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Information and Communication Technologies lead the way to energy efficiency in Europe

The European Commission has just held an event on Information and Communication Technologies (ICT) for Energy Efficiency in Brussels. Several EU-funded research projects were showcased at the accompanying ICT for Energy Efficiency Exhibition and Award Ceremony.

Information and Communication Technologies can play a crucial role in achieving an energy-efficient and low-carbon economy. The European Commission has put ICT at the forefront of an energy revolution.

The European Commission has recommended that the ICT industry adopts bold energy-efficient targets by 2011, and has asked EU countries to use ICT-based solutions to improve energy efficiency.

‘We cannot meet Europe’s carbon reduction objectives without digital solutions,’ says Neelie Kroes, European Commissioner for the Digital Agenda.

Using ICT in a smart way could help reduce energy consumption in buildings (by 17%), transport and logistics (by 27%), and save 15% in total carbon emissions by 2020. ICT can improve energy efficiency in several ways:

  • Monitoring and controlling energy used in, and produced by, buildings.
  • Optimizing energy and reducing carbon footprint in the logistics industries, in particular transportation and storage requirements.
  • Improving production efficiency control, energy distribution, and consumption through smart metering and smart grids. With smart meters in homes, for example, consumers could reduce their energy consumption by as much as 10%.
  • Helping consumers to understand better how much energy they consume, how much it costs, and how it varies during the day.
  • The rollout of broadband networks facilitating the increased use of online public services and applications could save at least 1–2% of total energy use worldwide by 2020.

The EU projects showcased at the High Level Event on ICT for Energy Efficiency include:

  • BeAware, coordinated by Helsinki University of Technology, is investigating how next-generation ICT can reduce energy use in households, by making consumers more aware of their own power consumption.
  • AIM is a novel architecture for modeling, virtualizing, and managing the energy consumption of household appliances. The project is coordinated by the European Institute for Research and Strategic Studies in Telecommunications GmbH (Eurescom GmbH).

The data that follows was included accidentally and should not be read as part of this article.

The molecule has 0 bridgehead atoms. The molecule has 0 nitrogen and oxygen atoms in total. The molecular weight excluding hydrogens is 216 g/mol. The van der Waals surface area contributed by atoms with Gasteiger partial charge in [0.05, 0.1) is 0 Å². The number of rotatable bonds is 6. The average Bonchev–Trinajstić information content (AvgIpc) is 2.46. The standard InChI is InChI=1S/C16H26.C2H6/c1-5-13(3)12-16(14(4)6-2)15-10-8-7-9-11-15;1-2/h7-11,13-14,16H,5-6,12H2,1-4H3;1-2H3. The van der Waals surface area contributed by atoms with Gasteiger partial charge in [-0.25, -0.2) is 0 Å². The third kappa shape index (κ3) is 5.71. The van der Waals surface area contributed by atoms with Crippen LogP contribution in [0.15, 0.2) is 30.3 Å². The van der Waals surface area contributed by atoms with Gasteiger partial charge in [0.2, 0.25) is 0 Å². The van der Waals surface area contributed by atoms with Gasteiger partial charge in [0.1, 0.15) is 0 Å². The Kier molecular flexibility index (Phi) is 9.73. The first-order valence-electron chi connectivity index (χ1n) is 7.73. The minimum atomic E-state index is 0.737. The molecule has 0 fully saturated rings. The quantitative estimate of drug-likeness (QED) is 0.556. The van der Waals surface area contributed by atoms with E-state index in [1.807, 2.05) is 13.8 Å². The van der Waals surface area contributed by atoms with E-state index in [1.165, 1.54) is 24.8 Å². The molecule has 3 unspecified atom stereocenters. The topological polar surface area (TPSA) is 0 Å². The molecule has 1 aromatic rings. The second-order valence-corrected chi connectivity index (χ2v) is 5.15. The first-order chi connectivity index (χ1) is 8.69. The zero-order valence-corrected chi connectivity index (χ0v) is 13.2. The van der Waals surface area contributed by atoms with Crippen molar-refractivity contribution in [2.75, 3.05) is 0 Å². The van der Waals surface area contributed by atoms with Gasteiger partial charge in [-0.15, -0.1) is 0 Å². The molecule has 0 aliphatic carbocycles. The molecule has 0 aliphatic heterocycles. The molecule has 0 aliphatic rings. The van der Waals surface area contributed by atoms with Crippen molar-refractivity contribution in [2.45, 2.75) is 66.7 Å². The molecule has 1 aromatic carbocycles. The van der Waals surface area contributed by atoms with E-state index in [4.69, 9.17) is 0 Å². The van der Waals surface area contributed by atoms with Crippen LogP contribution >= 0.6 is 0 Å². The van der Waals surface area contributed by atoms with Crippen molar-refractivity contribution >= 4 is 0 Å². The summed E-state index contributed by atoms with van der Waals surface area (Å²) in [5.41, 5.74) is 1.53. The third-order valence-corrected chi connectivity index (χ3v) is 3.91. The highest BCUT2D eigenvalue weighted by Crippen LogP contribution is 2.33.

• HosPilot, coordinated by Philips Lighting in The Netherlands, is aimed at more efficient use of energy in hospitals.
  • SAVE ENERGY comprises five energy efficiency pilot projects in public buildings in five cities: Helsinki, Leiden, Lisbon, Luleå, and Manchester. Coordinated by Portuguese consultancy Alfamicro, it addresses the challenge of behavior transformation through the use of ICT.
  • LITES aims to demonstrate that intelligent street lighting using LEDs dramatically reduces energy consumption in four real-life experiments. It is coordinated by the French firm VEADES.
  • AmI-MoSES, coordinated by ATB Institut für Angewandte Systemtechnik Bremen GmbH, addresses the challenge of boosting energy efficiency by introducing Ambient Intelligence (AmI) aspects into energy consumption monitoring in manufacturing SMEs.
  • IntUBE addresses the challenges of increasing energy efficiency in buildings throughout their life-cycle, without compromising comfort and performance. It is coordinated by the VTT Technical Research Centre of Finland.
  • REEB, coordinated by the French Centre Scientifique et Technique du Bâtiment (CSTB), focuses on improving energy efficiency in buildings – houses, residential buildings, large infrastructures such as harbors or airports, and facilities like tunnels – through innovative ICT solutions.
  • SmartHouse/SmartGrid is about ‘smart’ houses interacting with Smart Grids, to achieve next-generation energy efficiency and sustainability. It is coordinated by the SAP AG Research Center Karlsruhe in Germany.

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Energy efficiency  •  Energy infrastructure  •  Green building  •  Policy, investment and markets